How do you start or create a community, a movement?
I am in the process of doing something a little different than what I normally do. Part of it involves creating an engaged online community. Any ideas of the key drivers of success for this? For a bit of background, the target market is stressed out women with just a smidgen of spiritual awareness.
Helen O'Neill ,
Founder & MD at The Lioness Factor
Hey there Lisa,
One of the biggest mistakes l have witnessed in the online business community is lack of connection caused through treating peopled differently to in person I.e. I can't see you therefore it's easier to speak , act and be different ie. Not as friendly, too over the top, fake and alot of the time, rude even. People crave connection, now more than ever, so it's critical to be connected within yourself, so you can reach out to others.
It's even more important online, to build and nurture relationships. When we/l get bombarded daily with 'Please open me' stuff, l'm only going to open that which l feel l have a connection with and value. Yes it must be enticing, but my relationship to/with you is going to be the determining factor.
People want to be and feel valued, we appreciate being treated with respect and not as fools. They/we/l want to'feel' as tho you are speaking with me personally, that you're not just trying to flog me something. When you do talk to me about your offer, lm much more likely to get excited if l know its got merit and in my best interests, and l'll know that by your interaction with me.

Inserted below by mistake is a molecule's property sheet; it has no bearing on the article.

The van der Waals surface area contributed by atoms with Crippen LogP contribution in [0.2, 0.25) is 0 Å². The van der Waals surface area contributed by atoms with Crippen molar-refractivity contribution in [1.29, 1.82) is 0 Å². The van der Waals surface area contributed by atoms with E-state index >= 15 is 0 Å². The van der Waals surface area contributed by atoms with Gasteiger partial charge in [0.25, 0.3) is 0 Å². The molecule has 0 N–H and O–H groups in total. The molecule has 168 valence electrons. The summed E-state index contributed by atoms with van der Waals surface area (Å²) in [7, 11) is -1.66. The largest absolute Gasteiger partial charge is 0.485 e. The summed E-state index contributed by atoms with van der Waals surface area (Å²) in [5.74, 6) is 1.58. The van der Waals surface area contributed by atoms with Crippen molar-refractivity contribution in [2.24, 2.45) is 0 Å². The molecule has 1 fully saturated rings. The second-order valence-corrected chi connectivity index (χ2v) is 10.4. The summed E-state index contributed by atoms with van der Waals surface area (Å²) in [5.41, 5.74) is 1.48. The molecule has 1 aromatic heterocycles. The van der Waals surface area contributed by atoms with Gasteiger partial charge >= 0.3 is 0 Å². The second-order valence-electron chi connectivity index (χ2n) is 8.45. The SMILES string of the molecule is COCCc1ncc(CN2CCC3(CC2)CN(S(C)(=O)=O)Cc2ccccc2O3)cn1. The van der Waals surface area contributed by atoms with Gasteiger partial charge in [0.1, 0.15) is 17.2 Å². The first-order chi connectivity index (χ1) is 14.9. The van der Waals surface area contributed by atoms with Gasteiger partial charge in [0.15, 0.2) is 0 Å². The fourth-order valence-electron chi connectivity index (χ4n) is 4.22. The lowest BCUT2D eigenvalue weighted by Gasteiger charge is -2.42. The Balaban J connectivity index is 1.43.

Be rigorous in ensuring you remain authentic and check in that you are communicating in way that will, enable you to build an audience with your target market (which isn't everyone by the way)
The other thing is value, the most successful Onliners give huge value in their sharing, they are not mean with content.
The other area to consider is layout and ease of connection. A lot make the mistake of cumbersome clunky applications that make it difficult to navigate. Unfortunately, many of us don't have a great deal of patience, so simple clean and fresh works.
And like in any successful business, make sure you are measuring results, if you are not reviewing daily what your numbers are and the returns you are achieving ... or not, thats a recipe for failure and demonstrates you are not in a business, but rather are playing with a hobbie.
All the very best in your venture
Kindest Regards Helen :-)
Edward Plant ,
Strategic Leader at Lead a Better Business
Creating any solid community is about creating a culture and environment that people want to be involved in. Getting people inspired to support and be involved and most importantly be active.People want to be heard, be in a place they trust those around, be safe and gain value from the community. Maybe have a look at a community that you are involved in and see why you stay in this community and what you get out of it.
Jef Lippiatt ,
Owner at Startup Chucktown
I will echo a few of the items Helen mentioned but through my own perspective.
I think one of the main drivers of good community is a narrow focus (niche) which it sounds like you have. I would also say it is important to have EULA (End User License Agreement) in plain language. Sure you can have a more official/legal version but make a summary of it easily digestible in as few bullet points as possible (e.g. Respect Other Users, Don't Be A Jerk). Let them know up front what type of experience they will have and make sure you enforce it to keep the community healthy.
Another key to focus on is identity. Users may want to keep some of their information private from other users, however, I would focus on having them use real names (at least making their first real name available). It can be easier to form connections with other users when you actually know their name instead of just a random user name. Again, don't make them feel like they have to over share, so look at having some personal settings they can choose between.
Remind them (through various methods) that they are all there because they have things in common. Look to not only engage users with each other but engage with them yourself.